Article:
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I recently asked a question on using volatile and was directed to read some very informative articles from Intel and others discussing memory barriers and their uses. After reading these articles I have become quite paranoid though.

I have a 64-bit machine. Is it safe to memcpy into adjacent, non-overlapping regions of memory from multiple threads? For example, say I have a buffer:

char buff[10];

Is it always safe for one thread to memcpy into the first 5 bytes while a second thread copies into the last 5 bytes?

My gut reaction (and some simple tests) indicate that this is completely safe, but I have been unable to find documentation anywhere that can completely convince me.

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4 Answers 4

up vote 6 down vote accepted

Safe, yes. Performant, no- in this limited example, at least. Remember that one cache line cannot be in two cores at once. You will force core A to wait while core B writes to the buffer, and then wait while the memory is transferred, and then write to it. Multi-core memory copies should be very large in size to avoid this effect.

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This depends on the processor, if the memory was declared volatile, and the optimization level of the compiler. Generally, each core will write to its own copy of the cache, which the processor will resolve later during the subsequent flush-out. That does bring up that an actual memory synchronization barrier is thoroughly necessary to get deterministic behavior out of actually trying to read the memory that's been written. –  Adam Norberg Jan 14 '11 at 21:37
x86/x64 and many other processors are cache coherent (en.wikipedia.org/wiki/Cache_coherency). Two cores can hold the same cache line, and both copies will always be kept up-to-date so that they hold the same value. Of course, like said, accessing the same cache line from two cores has a huge impact on performance. –  Timo Jan 14 '11 at 22:16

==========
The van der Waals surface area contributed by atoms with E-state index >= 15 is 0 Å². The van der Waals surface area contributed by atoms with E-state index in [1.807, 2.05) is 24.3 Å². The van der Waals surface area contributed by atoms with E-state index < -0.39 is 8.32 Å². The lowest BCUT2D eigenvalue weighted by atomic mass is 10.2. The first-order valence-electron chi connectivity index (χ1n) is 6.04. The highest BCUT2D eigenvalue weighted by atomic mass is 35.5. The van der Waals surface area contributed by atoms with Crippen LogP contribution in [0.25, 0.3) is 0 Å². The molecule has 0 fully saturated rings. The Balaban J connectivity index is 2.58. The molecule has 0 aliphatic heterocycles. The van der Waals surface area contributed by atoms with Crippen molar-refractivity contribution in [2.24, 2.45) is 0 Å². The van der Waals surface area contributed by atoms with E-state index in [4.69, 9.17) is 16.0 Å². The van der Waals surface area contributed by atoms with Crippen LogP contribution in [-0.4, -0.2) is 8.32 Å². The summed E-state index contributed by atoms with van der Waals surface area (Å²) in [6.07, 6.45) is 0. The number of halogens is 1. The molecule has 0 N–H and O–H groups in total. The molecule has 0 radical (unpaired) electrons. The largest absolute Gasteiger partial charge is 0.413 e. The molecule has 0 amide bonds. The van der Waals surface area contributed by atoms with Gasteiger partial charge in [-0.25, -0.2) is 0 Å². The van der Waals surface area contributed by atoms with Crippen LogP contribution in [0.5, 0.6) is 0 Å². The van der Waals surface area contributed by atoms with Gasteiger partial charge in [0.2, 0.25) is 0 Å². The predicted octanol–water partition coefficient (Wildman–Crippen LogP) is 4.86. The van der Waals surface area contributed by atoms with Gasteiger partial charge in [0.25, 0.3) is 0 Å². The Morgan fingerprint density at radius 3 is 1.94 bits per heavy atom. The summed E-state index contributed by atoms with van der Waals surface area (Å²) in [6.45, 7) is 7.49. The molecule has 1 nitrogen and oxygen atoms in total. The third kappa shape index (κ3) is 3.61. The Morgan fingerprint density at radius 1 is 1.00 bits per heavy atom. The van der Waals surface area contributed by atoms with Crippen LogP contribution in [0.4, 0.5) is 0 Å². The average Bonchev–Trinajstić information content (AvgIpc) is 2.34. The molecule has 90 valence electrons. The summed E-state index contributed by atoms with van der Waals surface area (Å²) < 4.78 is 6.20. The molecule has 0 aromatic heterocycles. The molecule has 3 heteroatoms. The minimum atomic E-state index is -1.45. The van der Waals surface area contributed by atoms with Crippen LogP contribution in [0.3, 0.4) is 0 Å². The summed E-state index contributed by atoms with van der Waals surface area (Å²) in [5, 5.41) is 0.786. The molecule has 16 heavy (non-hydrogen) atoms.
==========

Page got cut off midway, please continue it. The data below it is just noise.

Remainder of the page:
@Adam: Luckily I am only worried about writing-- any reads will happen far in the future. Otherwise, I'd probably be even more paranoid. –  JaredC Jan 14 '11 at 22:40
I was watching a video about Microsoft's latest concurrency library, and they said that cache line sharing was the biggest problem they had in making their apparently good code actually work. It would change code from 40% scaling on to 100% scaling on 24 cores when fixed. False sharing is not a minor performance niggle, it will present a serious problem. –  Puppy Jan 14 '11 at 22:46
Adam's still right that it depends on the processor, though. Questioner only says "I have a 64 bit machine". I'm 99.9% certain that means x64, but not all 64-bit processors are x64/IA64. There's talk going around of 64-bit ARM, and ARM architectures don't always have coherent caches, in which case those adjacent writes perhaps could be non-thread-safe. Then false sharing becomes a correctness issue rather than just a performance one. –  Steve Jessop Jan 14 '11 at 23:46

Yes, it completely safe, serialization of access to the memory bus is done in hardware.

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As long as each instance of memcpy believes it is writing into only its part of the buffer, it is completely safe. Array allocations of any form in C++ are very low-level; it is a contiguous block of storage allocated at the appropriate size for the program, and the array as an object that exists as anything other than a pointer is simply an illusion. Give memcpy non-overlapping ranges of the array, and it has no way of knowing that they aren't simply two completely separate arrays that just happen to be adjacent to each other. The writes won't interfere.

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MemCpy? More like memcpy. What's more the OP is concerned about issues of simultaneous access to the memory from different threads. –  David Heffernan Jan 14 '11 at 19:54
Your tactful and polite copy editing is appreciated in the cooperative spirit in which it was offered. Anyway, the OP is concerned about issues of simultaneous access to non-overlapping adjacent regions of memory in different threads, which is what I answered. –  Adam Norberg Jan 14 '11 at 21:35

Yes this is totally unrelated to any kind of happens-before ordering. its just copying bytes around.

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